'We all agree to love': Imagine Dragons' Dan Reynolds seeks a bridge to tolerance with LoveLoud Fest

Like the title of his band’s hit single, Imagine Dragons frontman Dan Reynolds is a believer. Having grown up in a conservative Mormon family, he knows firsthand about the strong cultural ties that religion can create within an individual’s psyche — and how difficult it can be to find oneself in a position where one is rejected by one’s faith, as well.

Struck by the tragic stories he’d experienced regarding the struggles that LGBTQ youth often experience in Mormon and other orthodox communities, Reynolds — a married father of three daughters — became an outspoken advocate. Last year, he created the LoveLoud Foundation with the mission of bringing communities together to celebrate individuality and support LGBTQ youth.

This Saturday (July 28), he’s spearheading the second annual LoveLoud Fest at Rice Eccles Stadium in Salt Lake City, Utah, featuring his own band, as well as Neon Trees (whose frontman, Tyler Glenn, is gay and grew up Mormon), Zedd, Linkin Park’s Mike Shinoda, and Grace VanderWaal , along with presentation by speakers like Apple CEO Tim Cook, Julianne Hough, Tegan Quin of Tegan and Sara, and Mary Lambert. In partnership with national LGBTQ charities including Encircle, Trevor Project, and the Tegan and Sara Foundation, proceeds from LoveLoud will go directly to supporting LGBTQ youth who come from unsupportive homes or communities where they’re eight times more likely to commit suicide.

Reynolds, who still culturally identifies with Mormonism, hopes the festival will build a bridge — or at least the beginnings of understanding — between orthodox communities and the LGBTQ community, without compromising anyone’s beliefs. (For what it’s worth, the Mormon church issued a formal statement regarding the LoveLoud Fest, stating that it “applauds” Reynolds’s efforts to create dialogue on this issue.)

Yahoo Entertainment sat down with him for a revealing discussion regarding his extensive, sensitive, and tolerant knowledge of both sides.

Yahoo Entertainment: This may be a stupid question, but are you still a Mormon? If someone randomly looks up “Dan Reynolds Mormon” online, it seems as if the jury is out, honestly.

Dan Reynolds: It’s not a stupid question; it depends on what you would say is an active Mormon. I definitely still think of myself as Mormon. But Mormonism is more than just a religion; it’s also your culture. It’s what I was raised with — the roots within my body. I have many doubts about things, and there’s days that I believe certain things and days that I don’t. And there’s tons of times I’ve gone without saying any kind of prayer, or speak to a god for a long period of time — and then there’s a quiet moment where I’m like, y’know, “God? Are you there? Do you hear me?”

So I don’t have an easy answer to that. I think of myself as a kind of unique person of faith, a unique Mormon. But I’m also just looking for truth and light wherever it may be. Whether it’s outside of religion, or belief in anything. Maybe it’s just the Earth and the universe. So I see myself as a very open-minded person, but I definitely have not closed any door on Mormonism.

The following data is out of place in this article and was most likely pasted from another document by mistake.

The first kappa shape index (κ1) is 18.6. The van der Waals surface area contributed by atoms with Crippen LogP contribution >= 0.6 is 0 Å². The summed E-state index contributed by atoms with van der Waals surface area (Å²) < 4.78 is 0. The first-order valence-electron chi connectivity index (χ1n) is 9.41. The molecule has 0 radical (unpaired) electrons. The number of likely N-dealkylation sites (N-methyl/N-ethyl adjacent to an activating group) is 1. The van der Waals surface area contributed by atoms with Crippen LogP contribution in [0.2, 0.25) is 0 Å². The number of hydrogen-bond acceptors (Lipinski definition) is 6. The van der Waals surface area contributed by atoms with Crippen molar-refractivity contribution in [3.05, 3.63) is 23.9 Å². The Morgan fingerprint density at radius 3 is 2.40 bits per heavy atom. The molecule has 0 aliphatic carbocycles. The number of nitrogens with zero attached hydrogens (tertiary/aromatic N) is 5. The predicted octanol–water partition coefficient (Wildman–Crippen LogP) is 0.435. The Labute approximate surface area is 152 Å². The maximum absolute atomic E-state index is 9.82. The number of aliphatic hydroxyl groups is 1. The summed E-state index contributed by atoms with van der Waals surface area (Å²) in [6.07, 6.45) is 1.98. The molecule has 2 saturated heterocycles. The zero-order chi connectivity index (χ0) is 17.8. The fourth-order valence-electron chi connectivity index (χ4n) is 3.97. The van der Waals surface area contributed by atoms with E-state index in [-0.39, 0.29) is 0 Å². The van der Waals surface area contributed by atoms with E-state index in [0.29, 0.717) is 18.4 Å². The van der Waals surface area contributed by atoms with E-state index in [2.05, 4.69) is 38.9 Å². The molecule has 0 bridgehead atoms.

You have mentioned in previous interviews that you feel you were really the only one in your family who had faith-related doubts. You have a very large family of origin — you really were the only one who had any questions?

As far as I have been able to see my entire life — yes. There’s eight boys and one girl in my family, and they are all very active Mormons and have been their entire lives. They all went on missions, with the exception of my sister. Got married, had kids — so as far as I’ve been able to see since I was young, I’ve always felt I’m the only one doubting.

It’s interesting, because a fairly universal tenet of most religions is that it is acceptable and even necessary to question in order to grow within the faith.

It’s strange because actually Mormonism was founded by Joseph Smith, who supposedly, his story, he was looking at all the churches at the time and questioning them and didn’t believe any of them were true. And so he prayed to God, and God said, “None of them are true, let me help you start this church.” And so the whole formation was based on questioning what put was in front of you.

When making plans to organize the LoveLoud festival, I imagine you talked to quite a few people who shared stories regarding conflict growing up in a faith-based household.

The path for LGBTQ youth in the home of an orthodox faith can often be a very difficult path to tread. And the more that I’ve looked into this — because I’m also doing a documentary on this as well – the more that I found that it is heartbreaking to hear these stories. Children kicked out of their homes or forced to try to change their sexuality. The research has shown resoundingly that LBGTQ children that are not accepted in their home are eight times more likely to commit suicide. Three times more likely for risky drug abuse, three times more likely for promiscuous sex. We know the facts, so the question is: What can we do as a community? Religious beliefs and differences between the communities — we have to come together and do something about this.

The No. 1 reason for teen death in Utah is suicide. So this is a relevant issue especially to Utah, which is a very Mormon community. What we’re looking to do is put on a festival where there’s music, food — cool, that’s a little byproduct — but what it’s really about is the LGBTQ youth that are going to come up on the stage and speak to us about how we can be a better community and support them. I think they know that better than anyone. It’s a place to listen — it’s not an attack on religion, it’s not an attack on the church, it’s just a place as a community to go, “You know what, we can all agree that these statistics are devastating. How can we change that?” We all agree to love.

Given that you are able to “walk both sides,” what would you say is the most challenging thing in terms of attempting to create a bridge to understanding?

I think it’s like walking a tightrope. I want to create change, and when you want to create change in any way, you’re going to offend people. And that’s something I’ve just accepted from the beginning. But that said, I think to generalize is a very dangerous thing. It’s a very hurtful thing to do. For instance, to say “Mormons are bigoted.” That isn’t correct. It’s one thing to say your own personal beliefs, and another to attack a whole community of people, on either side.